• Chicago Public Schools is deeply committed to the mission of the CDI and has worked in partnership with CASEL for nearly 20 years to implement social and emotional learning (SEL) practices in its schools. District leaders have advocated for SEL as a framework for improving school climate, mental health services, discipline practices, and academic engagement. Despite the challenges of changing policy and practice in a large and diverse urban district, CPS has sustained and deepened support for SEL. This trend has accelerated since 2012, thanks to its involvement in the CDI.

    SEL in Chicago

    SEL skills instruction. CPS has made significant progress toward expanding implementation of evidence-based programming for SEL across its many diverse schools. Two hundred sixty-nine schools are implementing evidence-based programs to explicitly teach social and emotional skills, including Second Step, PATHS, Caring School Community, Responsive Classroom, and the Leader in Me. The majority of these are elementary schools, but the district is supporting new approaches to SEL in secondary schools, including partnerships with Developmental Designs and Engaging Schools. High school students gain exposure to SEL through a focus on culture, school climate, and building relationships. SEL is incorporated into some curriculum content—for example, social studies and health.

    Meanwhile, the district’s strategic plan for Multi-Tiered Systems of Support expects that all schools will adopt a systematic approach to ensure that all students develop the competencies outlined in the Illinois SEL Standards within a supportive school and classroom climate that includes adult modeling, effective discipline, and integrated instruction.

    Resource alignment. CPS has devoted considerable resources to support implementation of best practices for SEL. The CPS Office of Social and Emotional Learning (OSEL) includes 34 talented, committed staff members. Despite overall budget reductions throughout the district, the SEL office received approval to hire 14 new SEL Specialists in 2014. Each is assigned to one of CPS’ geographical networks and supports 30-50 schools. As a result of this strategic investment, CPS now can provide customized, onsite support for SEL, and Chief Network Officers report that the SEL Specialists are valued members of their teams. Rather than requesting human resources to support an isolated initiative, OSEL has secured several million dollars in grant funds for SEL over the past three years.

    Integration. The core strategy for promoting systemic SEL in CPS has been integration with other initiatives and policies. This includes a progressive discipline policy that limits the use of exclusionary discipline practices and encourages all schools to respond to misbehavior using supportive, restorative discipline practices to promote social and emotional development. The result of this policy shift and accompanying professional development efforts has been a dramatic decrease in suspensions and expulsions and an increase in the use of instructive, corrective, and restorative responses to misconduct.

    SEL is also committed to professional development for core academic content areas such as math and literacy. The mandatory districtwide principal institute in 2015 focused on “Reaching Hearts and Minds” and included a strong focus on SEL. Stakeholders throughout the district are communicating about their work as part of a larger strategy to promote social, emotional, and academic development. This message is reinforced by having SEL embedded in the district’s Multi-Tiered Systems of Support initiative.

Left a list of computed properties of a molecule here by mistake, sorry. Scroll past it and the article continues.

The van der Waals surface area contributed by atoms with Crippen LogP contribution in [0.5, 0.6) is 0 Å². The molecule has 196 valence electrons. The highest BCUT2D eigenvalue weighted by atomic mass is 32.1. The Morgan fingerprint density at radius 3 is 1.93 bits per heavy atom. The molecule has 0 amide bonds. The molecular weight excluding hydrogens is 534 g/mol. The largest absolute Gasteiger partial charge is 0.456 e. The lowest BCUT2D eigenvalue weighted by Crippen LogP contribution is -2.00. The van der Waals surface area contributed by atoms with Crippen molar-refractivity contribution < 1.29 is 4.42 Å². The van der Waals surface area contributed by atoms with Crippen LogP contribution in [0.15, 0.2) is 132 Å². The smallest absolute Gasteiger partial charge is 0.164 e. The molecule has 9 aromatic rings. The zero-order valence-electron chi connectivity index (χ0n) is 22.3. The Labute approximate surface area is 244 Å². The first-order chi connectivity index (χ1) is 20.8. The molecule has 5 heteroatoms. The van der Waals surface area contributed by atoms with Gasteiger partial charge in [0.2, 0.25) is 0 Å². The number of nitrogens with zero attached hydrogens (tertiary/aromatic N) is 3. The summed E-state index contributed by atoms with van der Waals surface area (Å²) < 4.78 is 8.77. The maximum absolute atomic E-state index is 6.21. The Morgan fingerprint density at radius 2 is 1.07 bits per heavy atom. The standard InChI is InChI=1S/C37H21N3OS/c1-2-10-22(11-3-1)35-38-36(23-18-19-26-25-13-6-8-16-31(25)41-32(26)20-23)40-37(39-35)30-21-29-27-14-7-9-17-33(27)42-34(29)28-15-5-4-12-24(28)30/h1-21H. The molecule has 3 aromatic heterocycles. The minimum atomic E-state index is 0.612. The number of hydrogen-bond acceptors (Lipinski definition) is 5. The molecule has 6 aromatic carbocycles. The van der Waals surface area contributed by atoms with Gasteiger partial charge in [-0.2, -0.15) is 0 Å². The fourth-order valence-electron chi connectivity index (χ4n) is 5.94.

CPS carefully tracks attendance and discipline metrics and has seen a large drop in the number of suspensions. District suspensions are down 65 percent from two years ago. This translates to 44,000 fewer students being suspended from school in 2016 alone.

    To the extent that schools have invested in SEL, they are also seeing academic benefits. The CPS Freshman-on-Track and graduation rates have also been increasing in tandem with an increased focus on SEL. Although SEL work isn’t solely responsible for these gains, CPS leaders believe it has played a role in all of these areas.

    In a study conducted for CASEL, the CDI’s independent evaluator determined that, since implementation:

    • Third-graders in 21 schools demonstrated significant increases (according to teacher reports of students’ skills) in Social Awareness and Responsible Decision-Making.
    • Seventh-graders in 17 schools demonstrated significant increases (according to student self-reports) in Social Awareness.
    • Both reading and mathematics scores were significantly higher.
    • Average GPA was significantly higher.
    • Compared to rates for the four years prior to the start of the CDI (approximately 75%), attendance rates were significantly higher in all three years (85%, 87%, and 88%) since the start of the CDI for high school students.
  • Alan Mather

    Chicago Public Schools

    Chief Officer, Office of College and Career Success


    396,683 students

    • 86% low-income
    • 17% English Language Learners

    660 schools, elementary through high schools

    37,376 staff, including 21,708 teachers


    “We’re teachers to educate their minds, but also how to educate their hearts and their soul. It all goes hand in hand.” Trisha Chmelinski, fourth-grade teacher, McCormick Elementary School, Chicago Public Schools

    “You walk around the school now…and you can tell there are relationships that exist between teachers and teachers, between teachers and students, and students with one another. What that allows for is a culture of calm.” Jessica, ninth-grade advocate, Roberto Clemente High School, Chicago Public Schools

    Learn More.

    Read a case study and view a video on how Chicago is financially sustaining its investment in SEL.